Carney shares a great tip about how to pair wine with your meal, and recommends this New Zealand wine as well. “Using the ‘grows together- goes together’ logic of pairing wine and food, I highly recommend the 2022 Jules Taylor Sauvignon Blanc from Marlborough, New Zealand,” says Carney. “The wine is not merely ‘squeezing lime’ atop the seafood, it is truly complementary, bringing its own savor and breadth to the pairing.” You can find it for $17.99.
Acid-forward rieslings are often underrated, and Melvin raves about this delicate bottle. “Brand Riesling is such a banger,” he says. “Imported by the incredible Vom Boden, this wine punches way higher than its price point and is bone dry. It has electric acidity, notes of key lime, green apple, and a delicate aroma of white flowers. One of the coolest aspects of this wine is that it is in a one-liter bottle, so it has six glasses per bottle, as opposed to the standard five. This wine is perfect before a meal or with a light, refreshing dinner.” For just $18, you’ll enjoy that extra glass!
Charles Smith Wines
Melissa L. Smith, founder of Enotrias Elite Sommelier Services, is a fan of this bright wine. “Just this side of off-dry, this is a fantastic wine from Washington state bursting with acidity and minerality, the perfect wine to pair with spicy Thai and Vietnamese dishes that are heavy on the fresh herbs and vegetables,” Smith says. You can scoop this wine up for $12.99.
Carney recommends this Italian wine, which he describes as having notes of pear. “In my classes at the Institute of Culinary Education, I feature the 2022 Pinot Grigio Selezione from the incomparable Elena Walch in Alto Adige, Italy,” Carney explains. “There is plenty of ‘well-priced’ pinot grigio out there but what are you really getting? With Walch, there is substance and balance with a brown pear fruit, wisps of herb and mineral and a remarkable texture to the liquid that should not go unnoticed.” You can find this bottle for $19.99.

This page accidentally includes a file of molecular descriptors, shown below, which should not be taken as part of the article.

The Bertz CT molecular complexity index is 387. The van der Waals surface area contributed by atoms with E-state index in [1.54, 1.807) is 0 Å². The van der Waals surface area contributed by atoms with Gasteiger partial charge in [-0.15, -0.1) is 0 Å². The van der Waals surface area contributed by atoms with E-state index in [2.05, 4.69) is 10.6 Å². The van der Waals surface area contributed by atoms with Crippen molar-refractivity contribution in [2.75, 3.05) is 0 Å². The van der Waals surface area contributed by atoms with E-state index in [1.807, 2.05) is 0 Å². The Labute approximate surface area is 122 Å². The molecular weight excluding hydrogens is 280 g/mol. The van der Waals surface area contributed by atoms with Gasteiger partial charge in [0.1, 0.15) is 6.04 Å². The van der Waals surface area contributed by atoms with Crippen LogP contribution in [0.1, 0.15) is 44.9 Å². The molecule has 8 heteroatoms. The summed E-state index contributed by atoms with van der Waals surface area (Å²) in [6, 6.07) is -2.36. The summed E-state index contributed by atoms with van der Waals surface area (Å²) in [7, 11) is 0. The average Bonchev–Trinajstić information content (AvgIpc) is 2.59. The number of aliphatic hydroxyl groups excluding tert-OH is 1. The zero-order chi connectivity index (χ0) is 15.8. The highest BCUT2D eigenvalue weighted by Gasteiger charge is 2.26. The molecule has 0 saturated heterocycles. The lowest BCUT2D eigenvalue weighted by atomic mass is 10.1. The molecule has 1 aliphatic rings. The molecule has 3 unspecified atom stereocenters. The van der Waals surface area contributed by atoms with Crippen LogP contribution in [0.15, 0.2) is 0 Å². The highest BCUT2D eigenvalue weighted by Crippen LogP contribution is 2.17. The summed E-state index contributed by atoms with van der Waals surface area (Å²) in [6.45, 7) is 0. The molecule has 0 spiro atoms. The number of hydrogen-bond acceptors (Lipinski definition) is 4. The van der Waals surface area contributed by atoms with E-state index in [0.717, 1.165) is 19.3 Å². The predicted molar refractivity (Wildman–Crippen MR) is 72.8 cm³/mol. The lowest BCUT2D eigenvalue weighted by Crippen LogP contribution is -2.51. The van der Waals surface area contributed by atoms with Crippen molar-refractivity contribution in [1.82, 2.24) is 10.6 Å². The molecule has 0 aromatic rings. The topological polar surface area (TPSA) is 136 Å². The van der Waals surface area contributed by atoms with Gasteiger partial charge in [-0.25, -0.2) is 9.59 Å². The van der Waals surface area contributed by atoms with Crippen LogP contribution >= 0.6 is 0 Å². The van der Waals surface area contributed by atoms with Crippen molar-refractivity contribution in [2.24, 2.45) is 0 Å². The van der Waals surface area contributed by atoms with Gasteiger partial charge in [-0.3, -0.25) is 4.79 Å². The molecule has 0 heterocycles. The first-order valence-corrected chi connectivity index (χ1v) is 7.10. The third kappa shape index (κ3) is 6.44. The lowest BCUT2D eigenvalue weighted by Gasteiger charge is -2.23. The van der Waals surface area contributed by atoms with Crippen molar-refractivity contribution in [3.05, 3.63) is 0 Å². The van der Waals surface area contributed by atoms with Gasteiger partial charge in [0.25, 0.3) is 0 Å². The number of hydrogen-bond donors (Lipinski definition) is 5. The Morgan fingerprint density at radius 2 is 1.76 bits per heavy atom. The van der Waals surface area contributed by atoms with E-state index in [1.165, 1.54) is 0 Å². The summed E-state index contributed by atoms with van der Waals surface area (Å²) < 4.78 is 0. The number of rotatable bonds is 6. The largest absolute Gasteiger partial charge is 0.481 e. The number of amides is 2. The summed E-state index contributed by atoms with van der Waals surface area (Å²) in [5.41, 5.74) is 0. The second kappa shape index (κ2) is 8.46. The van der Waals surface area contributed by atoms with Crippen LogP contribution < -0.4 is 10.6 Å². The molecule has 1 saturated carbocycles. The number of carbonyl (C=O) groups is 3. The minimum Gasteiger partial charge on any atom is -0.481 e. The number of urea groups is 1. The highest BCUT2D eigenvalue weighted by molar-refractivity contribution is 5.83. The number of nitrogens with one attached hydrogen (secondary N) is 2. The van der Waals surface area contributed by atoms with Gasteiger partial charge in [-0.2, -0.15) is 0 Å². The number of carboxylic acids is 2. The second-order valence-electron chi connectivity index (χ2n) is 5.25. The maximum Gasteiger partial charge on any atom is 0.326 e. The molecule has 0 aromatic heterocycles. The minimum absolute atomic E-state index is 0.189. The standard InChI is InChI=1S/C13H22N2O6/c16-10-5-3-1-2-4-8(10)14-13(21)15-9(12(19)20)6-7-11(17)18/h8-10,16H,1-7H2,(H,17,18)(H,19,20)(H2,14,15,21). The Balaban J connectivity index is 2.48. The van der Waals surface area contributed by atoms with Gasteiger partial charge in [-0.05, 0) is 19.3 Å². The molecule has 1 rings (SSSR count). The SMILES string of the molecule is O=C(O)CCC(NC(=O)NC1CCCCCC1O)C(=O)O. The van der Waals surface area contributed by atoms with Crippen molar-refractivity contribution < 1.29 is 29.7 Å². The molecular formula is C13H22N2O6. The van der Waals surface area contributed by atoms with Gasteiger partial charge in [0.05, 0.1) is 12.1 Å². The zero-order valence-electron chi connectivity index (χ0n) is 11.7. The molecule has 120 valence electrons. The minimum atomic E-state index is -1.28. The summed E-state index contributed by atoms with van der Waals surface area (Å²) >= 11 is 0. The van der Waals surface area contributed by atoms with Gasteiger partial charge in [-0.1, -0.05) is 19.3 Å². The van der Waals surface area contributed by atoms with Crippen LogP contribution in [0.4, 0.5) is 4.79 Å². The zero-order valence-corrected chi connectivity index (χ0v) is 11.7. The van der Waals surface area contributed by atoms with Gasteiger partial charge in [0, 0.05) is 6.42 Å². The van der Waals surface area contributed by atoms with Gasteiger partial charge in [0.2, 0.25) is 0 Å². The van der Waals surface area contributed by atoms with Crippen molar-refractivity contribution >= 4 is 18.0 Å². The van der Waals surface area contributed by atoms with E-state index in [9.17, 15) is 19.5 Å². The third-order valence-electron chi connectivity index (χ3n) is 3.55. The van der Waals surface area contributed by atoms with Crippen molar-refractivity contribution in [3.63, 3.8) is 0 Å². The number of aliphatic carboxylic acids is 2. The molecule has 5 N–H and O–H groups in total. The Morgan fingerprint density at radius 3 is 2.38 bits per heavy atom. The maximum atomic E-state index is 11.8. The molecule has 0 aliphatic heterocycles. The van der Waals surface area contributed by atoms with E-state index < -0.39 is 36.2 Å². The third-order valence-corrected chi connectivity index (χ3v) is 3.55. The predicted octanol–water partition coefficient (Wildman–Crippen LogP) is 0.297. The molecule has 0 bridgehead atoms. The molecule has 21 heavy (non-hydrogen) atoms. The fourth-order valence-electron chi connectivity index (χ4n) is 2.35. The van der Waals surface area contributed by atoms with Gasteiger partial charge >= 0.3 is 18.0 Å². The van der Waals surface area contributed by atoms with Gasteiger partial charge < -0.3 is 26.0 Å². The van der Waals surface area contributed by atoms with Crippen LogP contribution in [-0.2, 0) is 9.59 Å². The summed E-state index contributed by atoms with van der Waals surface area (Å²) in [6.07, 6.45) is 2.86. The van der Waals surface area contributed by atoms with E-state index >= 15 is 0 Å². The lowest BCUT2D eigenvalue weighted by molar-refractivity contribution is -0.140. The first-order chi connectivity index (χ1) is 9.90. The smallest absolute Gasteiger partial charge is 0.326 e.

A wine that can be easily dismissed for being boring, pinot grigio should be an easy drinker that is also well balanced, says Melvin. “There are lots of innocuous wines made with pinot grigio out there. Most of it tastes like nothing. I think this is a category where you need to be especially careful,” he notes. “My go to is Vigneti La Monde Pinot Grigio. This is the real deal Italian pinot grigio. Made in Friuli with sustainably farmed grapes, this wine is a prototypical pinot grigio that balances refreshing notes of peach and melon with delicately almond-y finish.” You can find this bottle for just under $18.
Carney is a big fan of vinho verde from Portugal, which can be found for fantastic prices. “My wine of the summer has been the 2022 Soalheiro Vinho Verde Alvarinho from the Minho in Portugal,” he says. “Once upon a time, vinho verde was sized up as being light, sour and crisp, weighing in at 10% ABV. But I like to think they looked north and saw how popular Spain’s Albarino had become and they said ‘We can do that!’ Well, here you have it. Same grape, with some flesh on the bone but taut, sinewy and muscular.” All this can be yours for $14.99.
For something deliciously different, Jean-Chronberg points to this Massachusetts winery’s German-style wine. “Geisenheim is a German hybrid grape derived from riesling and chancellor that is being grown in Massachusetts,” he says. “Its aromatics bring white flowers, peach, and pineapple. On the palate it’s bright and ripe.” You can find it online for $25.99.